S.Con.Res. 54 (104th): A concurrent resolution to correct the enrollment of the bill S. 735, to prevent and punish acts of terrorism, and for other purposes.

Overview

Introduced:

Apr 24, 1996
104th Congress, 1995–1996

Status:
Died in a previous Congress

This resolution was introduced in a previous session of Congress and was passed by the Senate on April 24, 1996 but was never passed by the House.

Sponsor:

Orrin Hatch

Senator from Utah

Republican

Text:

Read Text »
Last Updated: Apr 24, 1996
Length: 4 pages

History

Apr 24, 1996
 
Introduced

This is the first step in the legislative process.

Apr 24, 1996
 
Passed Senate

The resolution was passed in a vote in the Senate. It goes to the House next. The vote was by Voice Vote so no record of individual votes was made.

S.Con.Res. 54 (104th) was a concurrent resolution in the United States Congress.

A concurrent resolution is often used for matters that affect the rules of Congress or to express the sentiment of Congress. It must be agreed to by both the House and Senate in identical form but is not signed by the President and does not carry the force of law.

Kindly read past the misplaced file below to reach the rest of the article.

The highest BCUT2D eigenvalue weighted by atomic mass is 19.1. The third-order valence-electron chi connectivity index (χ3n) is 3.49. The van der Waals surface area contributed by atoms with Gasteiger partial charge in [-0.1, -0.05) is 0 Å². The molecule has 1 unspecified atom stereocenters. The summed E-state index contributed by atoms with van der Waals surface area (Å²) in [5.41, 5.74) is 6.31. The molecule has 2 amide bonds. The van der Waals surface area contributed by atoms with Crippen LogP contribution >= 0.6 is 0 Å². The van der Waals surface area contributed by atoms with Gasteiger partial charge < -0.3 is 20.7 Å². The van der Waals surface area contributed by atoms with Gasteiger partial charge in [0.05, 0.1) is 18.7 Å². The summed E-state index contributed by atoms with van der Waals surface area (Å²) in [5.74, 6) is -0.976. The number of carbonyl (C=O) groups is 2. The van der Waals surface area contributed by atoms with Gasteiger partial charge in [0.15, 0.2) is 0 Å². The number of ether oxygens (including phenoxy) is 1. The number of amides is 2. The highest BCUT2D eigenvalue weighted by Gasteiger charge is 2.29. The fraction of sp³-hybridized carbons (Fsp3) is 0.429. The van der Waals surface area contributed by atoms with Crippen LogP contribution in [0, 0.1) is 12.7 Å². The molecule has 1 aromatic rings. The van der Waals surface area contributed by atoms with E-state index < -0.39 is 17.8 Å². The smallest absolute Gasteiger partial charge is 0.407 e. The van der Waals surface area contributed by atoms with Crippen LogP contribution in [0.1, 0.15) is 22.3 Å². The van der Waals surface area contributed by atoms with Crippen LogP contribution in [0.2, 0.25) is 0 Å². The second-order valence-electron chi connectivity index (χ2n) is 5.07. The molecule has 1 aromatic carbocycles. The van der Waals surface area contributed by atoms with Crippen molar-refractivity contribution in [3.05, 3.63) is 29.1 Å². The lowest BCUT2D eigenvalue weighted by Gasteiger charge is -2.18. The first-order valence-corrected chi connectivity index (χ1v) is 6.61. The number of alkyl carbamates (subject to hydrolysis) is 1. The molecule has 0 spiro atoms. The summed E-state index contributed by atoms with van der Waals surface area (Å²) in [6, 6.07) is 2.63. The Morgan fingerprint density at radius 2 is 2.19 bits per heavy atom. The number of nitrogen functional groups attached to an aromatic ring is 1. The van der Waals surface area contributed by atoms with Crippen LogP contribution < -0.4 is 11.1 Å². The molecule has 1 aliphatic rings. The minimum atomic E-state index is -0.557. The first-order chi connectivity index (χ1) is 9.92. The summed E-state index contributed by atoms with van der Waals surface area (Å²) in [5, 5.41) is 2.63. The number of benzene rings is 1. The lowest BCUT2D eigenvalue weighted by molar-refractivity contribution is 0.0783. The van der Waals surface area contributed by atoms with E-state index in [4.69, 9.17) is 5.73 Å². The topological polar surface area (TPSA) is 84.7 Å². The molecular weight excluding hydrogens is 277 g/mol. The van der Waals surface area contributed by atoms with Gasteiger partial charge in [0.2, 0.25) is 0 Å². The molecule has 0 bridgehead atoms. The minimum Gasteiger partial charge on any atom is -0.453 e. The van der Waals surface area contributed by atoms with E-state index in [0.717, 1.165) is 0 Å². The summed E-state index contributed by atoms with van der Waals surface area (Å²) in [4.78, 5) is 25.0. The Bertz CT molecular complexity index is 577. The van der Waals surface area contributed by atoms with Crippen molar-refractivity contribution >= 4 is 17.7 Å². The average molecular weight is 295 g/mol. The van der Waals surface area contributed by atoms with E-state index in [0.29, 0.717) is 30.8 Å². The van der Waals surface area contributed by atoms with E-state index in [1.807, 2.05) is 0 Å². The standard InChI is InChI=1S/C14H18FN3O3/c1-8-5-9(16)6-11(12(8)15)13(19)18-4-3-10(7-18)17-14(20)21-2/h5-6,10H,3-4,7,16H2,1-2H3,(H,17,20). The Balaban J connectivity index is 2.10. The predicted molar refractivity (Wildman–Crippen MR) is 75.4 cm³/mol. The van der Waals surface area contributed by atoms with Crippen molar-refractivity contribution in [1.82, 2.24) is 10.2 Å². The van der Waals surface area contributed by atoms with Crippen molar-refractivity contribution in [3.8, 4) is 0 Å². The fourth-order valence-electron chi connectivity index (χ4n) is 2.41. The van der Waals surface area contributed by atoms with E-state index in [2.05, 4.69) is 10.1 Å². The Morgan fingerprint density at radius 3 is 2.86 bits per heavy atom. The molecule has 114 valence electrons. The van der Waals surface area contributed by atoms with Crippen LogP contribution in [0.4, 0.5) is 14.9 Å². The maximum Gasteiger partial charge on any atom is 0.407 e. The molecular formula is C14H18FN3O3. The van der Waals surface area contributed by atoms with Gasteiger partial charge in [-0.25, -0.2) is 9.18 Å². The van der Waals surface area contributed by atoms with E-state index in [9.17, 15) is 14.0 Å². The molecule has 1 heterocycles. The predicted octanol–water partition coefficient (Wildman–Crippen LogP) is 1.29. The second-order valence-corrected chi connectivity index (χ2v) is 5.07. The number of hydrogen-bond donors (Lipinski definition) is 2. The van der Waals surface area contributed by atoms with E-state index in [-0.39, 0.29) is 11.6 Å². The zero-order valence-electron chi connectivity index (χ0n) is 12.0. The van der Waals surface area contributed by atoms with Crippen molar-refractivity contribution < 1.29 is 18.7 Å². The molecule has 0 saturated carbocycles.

This concurrent resolution was introduced in the 104th Congress, which met from Jan 4, 1995 to Oct 4, 1996. Legislation not enacted by the end of a Congress is cleared from the books.

How to cite this information.

We recommend the following MLA-formatted citation when using the information you see here in academic work:

“S.Con.Res. 54 — 104th Congress: A concurrent resolution to correct the enrollment of the bill S. 735, to prevent and ...” www.GovTrack.us. 1996. December 10, 2016 <https://www.govtrack.us/congress/bills/104/sconres54>

Where is this information from?

GovTrack automatically collects legislative information from a variety of governmental and non-governmental sources. This page is sourced primarily from Congress.gov, the official portal of the United States Congress. Congress.gov is generally updated one day after events occur, and so legislative activity shown here may be one day behind. Data via the congress project.